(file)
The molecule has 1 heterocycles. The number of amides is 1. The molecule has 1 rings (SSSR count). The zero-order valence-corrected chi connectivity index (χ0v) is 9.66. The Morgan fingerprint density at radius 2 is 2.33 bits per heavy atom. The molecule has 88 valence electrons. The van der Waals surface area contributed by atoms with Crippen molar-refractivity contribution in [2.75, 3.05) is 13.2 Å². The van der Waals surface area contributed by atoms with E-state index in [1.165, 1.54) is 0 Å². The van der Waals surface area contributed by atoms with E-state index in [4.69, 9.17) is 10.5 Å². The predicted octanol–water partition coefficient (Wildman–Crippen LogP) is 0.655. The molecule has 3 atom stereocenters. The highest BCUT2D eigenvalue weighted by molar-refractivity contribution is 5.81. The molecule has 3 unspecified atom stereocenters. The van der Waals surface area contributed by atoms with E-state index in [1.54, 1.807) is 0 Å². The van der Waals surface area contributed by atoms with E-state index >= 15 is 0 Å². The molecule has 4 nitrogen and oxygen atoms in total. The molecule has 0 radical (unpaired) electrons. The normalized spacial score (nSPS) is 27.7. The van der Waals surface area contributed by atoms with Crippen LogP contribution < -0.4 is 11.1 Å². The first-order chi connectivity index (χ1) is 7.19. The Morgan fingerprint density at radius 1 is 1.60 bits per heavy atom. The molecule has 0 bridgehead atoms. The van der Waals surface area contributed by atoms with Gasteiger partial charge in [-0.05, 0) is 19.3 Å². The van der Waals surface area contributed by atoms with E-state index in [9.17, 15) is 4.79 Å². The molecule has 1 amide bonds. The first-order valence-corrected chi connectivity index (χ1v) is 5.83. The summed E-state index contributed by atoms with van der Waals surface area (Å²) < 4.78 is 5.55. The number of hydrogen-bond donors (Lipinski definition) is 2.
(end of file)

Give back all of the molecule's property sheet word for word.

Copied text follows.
The molecule has 1 heterocycles. The number of amides is 1. The molecule has 1 rings (SSSR count). The zero-order valence-corrected chi connectivity index (χ0v) is 9.66. The Morgan fingerprint density at radius 2 is 2.33 bits per heavy atom. The molecule has 88 valence electrons. The van der Waals surface area contributed by atoms with Crippen molar-refractivity contribution in [2.75, 3.05) is 13.2 Å². The van der Waals surface area contributed by atoms with E-state index in [1.165, 1.54) is 0 Å². The van der Waals surface area contributed by atoms with E-state index in [4.69, 9.17) is 10.5 Å². The predicted octanol–water partition coefficient (Wildman–Crippen LogP) is 0.655. The molecule has 3 atom stereocenters. The highest BCUT2D eigenvalue weighted by molar-refractivity contribution is 5.81. The molecule has 3 unspecified atom stereocenters. The van der Waals surface area contributed by atoms with E-state index in [1.54, 1.807) is 0 Å². The van der Waals surface area contributed by atoms with E-state index >= 15 is 0 Å². The molecule has 4 nitrogen and oxygen atoms in total. The molecule has 0 radical (unpaired) electrons. The normalized spacial score (nSPS) is 27.7. The van der Waals surface area contributed by atoms with Crippen LogP contribution < -0.4 is 11.1 Å². The first-order chi connectivity index (χ1) is 7.19. The Morgan fingerprint density at radius 1 is 1.60 bits per heavy atom. The molecule has 0 bridgehead atoms. The van der Waals surface area contributed by atoms with Gasteiger partial charge in [-0.05, 0) is 19.3 Å². The van der Waals surface area contributed by atoms with E-state index in [9.17, 15) is 4.79 Å². The molecule has 1 amide bonds. The first-order valence-corrected chi connectivity index (χ1v) is 5.83. The summed E-state index contributed by atoms with van der Waals surface area (Å²) < 4.78 is 5.55. The number of hydrogen-bond donors (Lipinski definition) is 2.